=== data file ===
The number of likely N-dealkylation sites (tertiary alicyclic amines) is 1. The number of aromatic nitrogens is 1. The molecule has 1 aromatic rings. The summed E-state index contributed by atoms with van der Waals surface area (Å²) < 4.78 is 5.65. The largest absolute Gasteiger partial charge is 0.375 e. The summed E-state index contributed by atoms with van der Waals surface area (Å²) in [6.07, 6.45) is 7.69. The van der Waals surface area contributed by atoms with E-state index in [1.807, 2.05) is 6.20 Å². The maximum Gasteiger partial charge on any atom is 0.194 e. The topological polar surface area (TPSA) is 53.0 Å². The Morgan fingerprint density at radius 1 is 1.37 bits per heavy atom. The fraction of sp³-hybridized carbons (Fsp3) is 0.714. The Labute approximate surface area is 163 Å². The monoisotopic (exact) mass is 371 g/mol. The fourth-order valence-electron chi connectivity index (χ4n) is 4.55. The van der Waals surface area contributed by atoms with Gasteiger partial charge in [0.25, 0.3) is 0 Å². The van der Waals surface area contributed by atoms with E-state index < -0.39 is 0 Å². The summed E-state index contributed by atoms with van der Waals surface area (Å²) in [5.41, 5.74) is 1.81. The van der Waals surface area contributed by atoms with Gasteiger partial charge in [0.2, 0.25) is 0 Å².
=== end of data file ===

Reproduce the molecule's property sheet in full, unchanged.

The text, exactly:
The number of likely N-dealkylation sites (tertiary alicyclic amines) is 1. The number of aromatic nitrogens is 1. The molecule has 1 aromatic rings. The summed E-state index contributed by atoms with van der Waals surface area (Å²) < 4.78 is 5.65. The largest absolute Gasteiger partial charge is 0.375 e. The summed E-state index contributed by atoms with van der Waals surface area (Å²) in [6.07, 6.45) is 7.69. The van der Waals surface area contributed by atoms with E-state index in [1.807, 2.05) is 6.20 Å². The maximum Gasteiger partial charge on any atom is 0.194 e. The topological polar surface area (TPSA) is 53.0 Å². The Morgan fingerprint density at radius 1 is 1.37 bits per heavy atom. The fraction of sp³-hybridized carbons (Fsp3) is 0.714. The Labute approximate surface area is 163 Å². The monoisotopic (exact) mass is 371 g/mol. The fourth-order valence-electron chi connectivity index (χ4n) is 4.55. The van der Waals surface area contributed by atoms with Gasteiger partial charge in [0.25, 0.3) is 0 Å². The van der Waals surface area contributed by atoms with E-state index < -0.39 is 0 Å². The summed E-state index contributed by atoms with van der Waals surface area (Å²) in [5.41, 5.74) is 1.81. The van der Waals surface area contributed by atoms with Gasteiger partial charge in [0.2, 0.25) is 0 Å².